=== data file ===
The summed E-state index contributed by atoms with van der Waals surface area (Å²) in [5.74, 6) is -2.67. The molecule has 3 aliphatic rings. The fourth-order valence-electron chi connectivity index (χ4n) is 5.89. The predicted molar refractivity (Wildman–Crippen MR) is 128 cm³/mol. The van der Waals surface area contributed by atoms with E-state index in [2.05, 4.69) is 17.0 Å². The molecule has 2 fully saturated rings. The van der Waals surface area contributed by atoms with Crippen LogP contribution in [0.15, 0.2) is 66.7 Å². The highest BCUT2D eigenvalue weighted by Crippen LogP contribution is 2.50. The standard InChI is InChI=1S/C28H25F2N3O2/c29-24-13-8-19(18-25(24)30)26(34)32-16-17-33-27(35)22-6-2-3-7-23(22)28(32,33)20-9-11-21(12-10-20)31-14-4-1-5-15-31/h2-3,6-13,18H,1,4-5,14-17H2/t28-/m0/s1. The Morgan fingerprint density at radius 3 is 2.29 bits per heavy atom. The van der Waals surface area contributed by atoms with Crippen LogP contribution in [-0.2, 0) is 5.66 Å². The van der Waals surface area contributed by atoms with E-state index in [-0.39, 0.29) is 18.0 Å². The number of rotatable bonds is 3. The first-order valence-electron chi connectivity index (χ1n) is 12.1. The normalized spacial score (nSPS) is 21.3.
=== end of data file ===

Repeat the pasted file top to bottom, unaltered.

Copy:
The summed E-state index contributed by atoms with van der Waals surface area (Å²) in [5.74, 6) is -2.67. The molecule has 3 aliphatic rings. The fourth-order valence-electron chi connectivity index (χ4n) is 5.89. The predicted molar refractivity (Wildman–Crippen MR) is 128 cm³/mol. The van der Waals surface area contributed by atoms with E-state index in [2.05, 4.69) is 17.0 Å². The molecule has 2 fully saturated rings. The van der Waals surface area contributed by atoms with Crippen LogP contribution in [0.15, 0.2) is 66.7 Å². The highest BCUT2D eigenvalue weighted by Crippen LogP contribution is 2.50. The standard InChI is InChI=1S/C28H25F2N3O2/c29-24-13-8-19(18-25(24)30)26(34)32-16-17-33-27(35)22-6-2-3-7-23(22)28(32,33)20-9-11-21(12-10-20)31-14-4-1-5-15-31/h2-3,6-13,18H,1,4-5,14-17H2/t28-/m0/s1. The Morgan fingerprint density at radius 3 is 2.29 bits per heavy atom. The van der Waals surface area contributed by atoms with Crippen LogP contribution in [-0.2, 0) is 5.66 Å². The van der Waals surface area contributed by atoms with E-state index in [-0.39, 0.29) is 18.0 Å². The number of rotatable bonds is 3. The first-order valence-electron chi connectivity index (χ1n) is 12.1. The normalized spacial score (nSPS) is 21.3.